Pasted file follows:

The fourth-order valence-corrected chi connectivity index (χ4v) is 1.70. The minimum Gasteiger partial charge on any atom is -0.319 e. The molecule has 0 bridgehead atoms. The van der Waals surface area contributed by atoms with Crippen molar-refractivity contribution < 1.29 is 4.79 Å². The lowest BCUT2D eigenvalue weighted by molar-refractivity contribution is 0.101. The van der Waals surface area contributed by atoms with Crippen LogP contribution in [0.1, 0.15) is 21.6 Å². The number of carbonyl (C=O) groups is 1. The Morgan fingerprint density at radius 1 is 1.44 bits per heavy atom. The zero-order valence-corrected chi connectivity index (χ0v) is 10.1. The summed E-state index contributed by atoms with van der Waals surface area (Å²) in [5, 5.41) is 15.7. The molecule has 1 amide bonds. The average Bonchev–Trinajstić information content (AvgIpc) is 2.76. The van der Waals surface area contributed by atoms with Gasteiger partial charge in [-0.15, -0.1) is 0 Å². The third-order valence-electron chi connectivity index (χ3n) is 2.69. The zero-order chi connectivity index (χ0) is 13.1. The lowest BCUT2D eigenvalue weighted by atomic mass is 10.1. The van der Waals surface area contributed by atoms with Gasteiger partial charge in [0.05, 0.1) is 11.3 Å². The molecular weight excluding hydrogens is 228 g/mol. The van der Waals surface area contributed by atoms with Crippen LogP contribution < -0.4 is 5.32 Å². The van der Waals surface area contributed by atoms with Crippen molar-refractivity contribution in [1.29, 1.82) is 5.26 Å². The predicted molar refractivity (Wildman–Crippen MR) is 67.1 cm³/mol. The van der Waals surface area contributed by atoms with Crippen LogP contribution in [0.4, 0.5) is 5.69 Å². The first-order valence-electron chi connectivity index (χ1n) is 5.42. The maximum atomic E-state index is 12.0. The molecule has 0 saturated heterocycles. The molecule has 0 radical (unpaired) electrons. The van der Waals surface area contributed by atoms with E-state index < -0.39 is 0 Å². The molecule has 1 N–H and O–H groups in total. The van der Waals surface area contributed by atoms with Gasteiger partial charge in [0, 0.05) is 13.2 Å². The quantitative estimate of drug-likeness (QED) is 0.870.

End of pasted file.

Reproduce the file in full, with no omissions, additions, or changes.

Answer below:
The fourth-order valence-corrected chi connectivity index (χ4v) is 1.70. The minimum Gasteiger partial charge on any atom is -0.319 e. The molecule has 0 bridgehead atoms. The van der Waals surface area contributed by atoms with Crippen molar-refractivity contribution < 1.29 is 4.79 Å². The lowest BCUT2D eigenvalue weighted by molar-refractivity contribution is 0.101. The van der Waals surface area contributed by atoms with Crippen LogP contribution in [0.1, 0.15) is 21.6 Å². The number of carbonyl (C=O) groups is 1. The Morgan fingerprint density at radius 1 is 1.44 bits per heavy atom. The zero-order valence-corrected chi connectivity index (χ0v) is 10.1. The summed E-state index contributed by atoms with van der Waals surface area (Å²) in [5, 5.41) is 15.7. The molecule has 1 amide bonds. The average Bonchev–Trinajstić information content (AvgIpc) is 2.76. The van der Waals surface area contributed by atoms with Gasteiger partial charge in [-0.15, -0.1) is 0 Å². The third-order valence-electron chi connectivity index (χ3n) is 2.69. The zero-order chi connectivity index (χ0) is 13.1. The lowest BCUT2D eigenvalue weighted by atomic mass is 10.1. The van der Waals surface area contributed by atoms with Gasteiger partial charge in [0.05, 0.1) is 11.3 Å². The molecular weight excluding hydrogens is 228 g/mol. The van der Waals surface area contributed by atoms with Crippen LogP contribution < -0.4 is 5.32 Å². The van der Waals surface area contributed by atoms with Crippen molar-refractivity contribution in [1.29, 1.82) is 5.26 Å². The predicted molar refractivity (Wildman–Crippen MR) is 67.1 cm³/mol. The van der Waals surface area contributed by atoms with Crippen LogP contribution in [0.4, 0.5) is 5.69 Å². The first-order valence-electron chi connectivity index (χ1n) is 5.42. The maximum atomic E-state index is 12.0. The molecule has 0 saturated heterocycles. The molecule has 0 radical (unpaired) electrons. The van der Waals surface area contributed by atoms with E-state index < -0.39 is 0 Å². The molecule has 1 N–H and O–H groups in total. The van der Waals surface area contributed by atoms with Gasteiger partial charge in [0, 0.05) is 13.2 Å². The quantitative estimate of drug-likeness (QED) is 0.870.